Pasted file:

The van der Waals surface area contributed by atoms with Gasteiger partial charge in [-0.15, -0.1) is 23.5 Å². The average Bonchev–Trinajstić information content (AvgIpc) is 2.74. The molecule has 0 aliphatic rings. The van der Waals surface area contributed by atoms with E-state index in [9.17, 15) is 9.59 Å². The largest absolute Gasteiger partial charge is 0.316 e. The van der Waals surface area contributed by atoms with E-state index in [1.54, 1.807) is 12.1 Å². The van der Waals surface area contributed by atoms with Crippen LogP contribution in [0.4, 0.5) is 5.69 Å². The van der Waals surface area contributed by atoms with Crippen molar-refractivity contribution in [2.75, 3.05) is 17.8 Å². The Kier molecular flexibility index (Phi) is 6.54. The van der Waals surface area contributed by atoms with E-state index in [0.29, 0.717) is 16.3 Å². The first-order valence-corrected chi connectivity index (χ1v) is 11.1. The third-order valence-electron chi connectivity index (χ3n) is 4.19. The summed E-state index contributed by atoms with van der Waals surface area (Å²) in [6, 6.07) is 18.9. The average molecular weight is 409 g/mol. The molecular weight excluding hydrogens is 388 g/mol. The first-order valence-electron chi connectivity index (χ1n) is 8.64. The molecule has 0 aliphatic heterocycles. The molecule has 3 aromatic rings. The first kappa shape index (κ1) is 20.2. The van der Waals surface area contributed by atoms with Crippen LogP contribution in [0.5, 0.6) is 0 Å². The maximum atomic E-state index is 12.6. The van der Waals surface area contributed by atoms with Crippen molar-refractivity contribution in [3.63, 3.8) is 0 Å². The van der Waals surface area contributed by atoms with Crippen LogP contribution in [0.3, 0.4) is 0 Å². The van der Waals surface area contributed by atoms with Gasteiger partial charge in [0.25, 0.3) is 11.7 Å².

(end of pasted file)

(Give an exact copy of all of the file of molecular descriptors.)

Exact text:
The van der Waals surface area contributed by atoms with Gasteiger partial charge in [-0.15, -0.1) is 23.5 Å². The average Bonchev–Trinajstić information content (AvgIpc) is 2.74. The molecule has 0 aliphatic rings. The van der Waals surface area contributed by atoms with E-state index in [9.17, 15) is 9.59 Å². The largest absolute Gasteiger partial charge is 0.316 e. The van der Waals surface area contributed by atoms with E-state index in [1.54, 1.807) is 12.1 Å². The van der Waals surface area contributed by atoms with Crippen LogP contribution in [0.4, 0.5) is 5.69 Å². The van der Waals surface area contributed by atoms with Crippen molar-refractivity contribution in [2.75, 3.05) is 17.8 Å². The Kier molecular flexibility index (Phi) is 6.54. The van der Waals surface area contributed by atoms with E-state index in [0.29, 0.717) is 16.3 Å². The first-order valence-corrected chi connectivity index (χ1v) is 11.1. The third-order valence-electron chi connectivity index (χ3n) is 4.19. The summed E-state index contributed by atoms with van der Waals surface area (Å²) in [6, 6.07) is 18.9. The average molecular weight is 409 g/mol. The molecular weight excluding hydrogens is 388 g/mol. The first-order valence-electron chi connectivity index (χ1n) is 8.64. The molecule has 0 aliphatic heterocycles. The molecule has 3 aromatic rings. The first kappa shape index (κ1) is 20.2. The van der Waals surface area contributed by atoms with Crippen LogP contribution in [0.5, 0.6) is 0 Å². The maximum atomic E-state index is 12.6. The van der Waals surface area contributed by atoms with Crippen molar-refractivity contribution in [3.63, 3.8) is 0 Å². The van der Waals surface area contributed by atoms with Crippen LogP contribution in [0.3, 0.4) is 0 Å². The van der Waals surface area contributed by atoms with Gasteiger partial charge in [0.25, 0.3) is 11.7 Å².